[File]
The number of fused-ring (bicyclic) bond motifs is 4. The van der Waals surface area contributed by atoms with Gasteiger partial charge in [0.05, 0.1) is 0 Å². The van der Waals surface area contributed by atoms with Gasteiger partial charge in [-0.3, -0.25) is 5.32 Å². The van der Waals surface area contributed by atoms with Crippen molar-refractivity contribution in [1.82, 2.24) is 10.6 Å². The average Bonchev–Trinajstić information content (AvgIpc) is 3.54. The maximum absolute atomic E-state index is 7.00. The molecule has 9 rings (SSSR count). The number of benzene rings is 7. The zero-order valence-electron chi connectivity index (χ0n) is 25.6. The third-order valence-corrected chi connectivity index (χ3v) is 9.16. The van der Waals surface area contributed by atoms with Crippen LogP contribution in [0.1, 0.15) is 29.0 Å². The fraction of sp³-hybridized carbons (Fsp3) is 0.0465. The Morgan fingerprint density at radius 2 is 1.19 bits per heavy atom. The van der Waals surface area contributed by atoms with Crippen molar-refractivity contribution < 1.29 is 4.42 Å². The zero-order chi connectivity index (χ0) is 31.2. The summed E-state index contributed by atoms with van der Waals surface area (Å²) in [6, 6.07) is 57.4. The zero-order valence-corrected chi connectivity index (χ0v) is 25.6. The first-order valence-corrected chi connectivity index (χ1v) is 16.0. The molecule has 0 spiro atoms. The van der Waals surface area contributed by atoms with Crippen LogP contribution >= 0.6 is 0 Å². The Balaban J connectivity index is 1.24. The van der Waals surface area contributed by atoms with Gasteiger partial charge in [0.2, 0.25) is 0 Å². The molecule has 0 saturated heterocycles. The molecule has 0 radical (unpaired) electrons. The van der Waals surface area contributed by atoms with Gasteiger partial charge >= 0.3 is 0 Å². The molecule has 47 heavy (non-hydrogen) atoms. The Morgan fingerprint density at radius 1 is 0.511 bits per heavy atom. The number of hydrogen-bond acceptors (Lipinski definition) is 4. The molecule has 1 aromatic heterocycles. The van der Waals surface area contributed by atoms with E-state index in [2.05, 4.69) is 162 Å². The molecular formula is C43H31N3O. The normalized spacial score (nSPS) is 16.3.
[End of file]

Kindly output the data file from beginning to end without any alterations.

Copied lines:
The number of fused-ring (bicyclic) bond motifs is 4. The van der Waals surface area contributed by atoms with Gasteiger partial charge in [0.05, 0.1) is 0 Å². The van der Waals surface area contributed by atoms with Gasteiger partial charge in [-0.3, -0.25) is 5.32 Å². The van der Waals surface area contributed by atoms with Crippen molar-refractivity contribution in [1.82, 2.24) is 10.6 Å². The average Bonchev–Trinajstić information content (AvgIpc) is 3.54. The maximum absolute atomic E-state index is 7.00. The molecule has 9 rings (SSSR count). The number of benzene rings is 7. The zero-order valence-electron chi connectivity index (χ0n) is 25.6. The third-order valence-corrected chi connectivity index (χ3v) is 9.16. The van der Waals surface area contributed by atoms with Crippen LogP contribution in [0.1, 0.15) is 29.0 Å². The fraction of sp³-hybridized carbons (Fsp3) is 0.0465. The Morgan fingerprint density at radius 2 is 1.19 bits per heavy atom. The van der Waals surface area contributed by atoms with Crippen molar-refractivity contribution < 1.29 is 4.42 Å². The zero-order chi connectivity index (χ0) is 31.2. The summed E-state index contributed by atoms with van der Waals surface area (Å²) in [6, 6.07) is 57.4. The zero-order valence-corrected chi connectivity index (χ0v) is 25.6. The first-order valence-corrected chi connectivity index (χ1v) is 16.0. The molecule has 0 spiro atoms. The van der Waals surface area contributed by atoms with Crippen LogP contribution >= 0.6 is 0 Å². The Balaban J connectivity index is 1.24. The van der Waals surface area contributed by atoms with Gasteiger partial charge in [0.2, 0.25) is 0 Å². The molecule has 0 saturated heterocycles. The molecule has 0 radical (unpaired) electrons. The van der Waals surface area contributed by atoms with Gasteiger partial charge >= 0.3 is 0 Å². The molecule has 47 heavy (non-hydrogen) atoms. The Morgan fingerprint density at radius 1 is 0.511 bits per heavy atom. The number of hydrogen-bond acceptors (Lipinski definition) is 4. The molecule has 1 aromatic heterocycles. The van der Waals surface area contributed by atoms with E-state index in [2.05, 4.69) is 162 Å². The molecular formula is C43H31N3O. The normalized spacial score (nSPS) is 16.3.